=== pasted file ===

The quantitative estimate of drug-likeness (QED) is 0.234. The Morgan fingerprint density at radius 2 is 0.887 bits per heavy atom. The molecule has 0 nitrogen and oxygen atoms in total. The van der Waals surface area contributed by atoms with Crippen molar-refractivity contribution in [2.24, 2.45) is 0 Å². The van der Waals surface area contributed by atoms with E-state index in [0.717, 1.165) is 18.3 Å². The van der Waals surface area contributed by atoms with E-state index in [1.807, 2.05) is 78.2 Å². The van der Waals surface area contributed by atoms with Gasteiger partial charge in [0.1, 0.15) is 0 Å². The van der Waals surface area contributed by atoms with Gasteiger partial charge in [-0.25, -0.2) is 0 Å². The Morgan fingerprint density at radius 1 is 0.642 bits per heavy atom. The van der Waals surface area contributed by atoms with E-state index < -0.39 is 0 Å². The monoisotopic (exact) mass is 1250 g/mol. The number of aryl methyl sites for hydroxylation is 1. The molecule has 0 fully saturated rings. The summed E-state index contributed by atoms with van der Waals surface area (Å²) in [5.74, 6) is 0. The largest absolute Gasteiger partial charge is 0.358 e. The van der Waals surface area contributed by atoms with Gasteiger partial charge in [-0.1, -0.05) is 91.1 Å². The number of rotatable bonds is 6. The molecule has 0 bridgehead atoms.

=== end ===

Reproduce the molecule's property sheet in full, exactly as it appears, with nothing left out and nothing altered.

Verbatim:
The quantitative estimate of drug-likeness (QED) is 0.234. The Morgan fingerprint density at radius 2 is 0.887 bits per heavy atom. The molecule has 0 nitrogen and oxygen atoms in total. The van der Waals surface area contributed by atoms with Crippen molar-refractivity contribution in [2.24, 2.45) is 0 Å². The van der Waals surface area contributed by atoms with E-state index in [0.717, 1.165) is 18.3 Å². The van der Waals surface area contributed by atoms with E-state index in [1.807, 2.05) is 78.2 Å². The van der Waals surface area contributed by atoms with Gasteiger partial charge in [0.1, 0.15) is 0 Å². The van der Waals surface area contributed by atoms with Gasteiger partial charge in [-0.25, -0.2) is 0 Å². The Morgan fingerprint density at radius 1 is 0.642 bits per heavy atom. The van der Waals surface area contributed by atoms with E-state index < -0.39 is 0 Å². The monoisotopic (exact) mass is 1250 g/mol. The number of aryl methyl sites for hydroxylation is 1. The molecule has 0 fully saturated rings. The summed E-state index contributed by atoms with van der Waals surface area (Å²) in [5.74, 6) is 0. The largest absolute Gasteiger partial charge is 0.358 e. The van der Waals surface area contributed by atoms with Gasteiger partial charge in [-0.1, -0.05) is 91.1 Å². The number of rotatable bonds is 6. The molecule has 0 bridgehead atoms.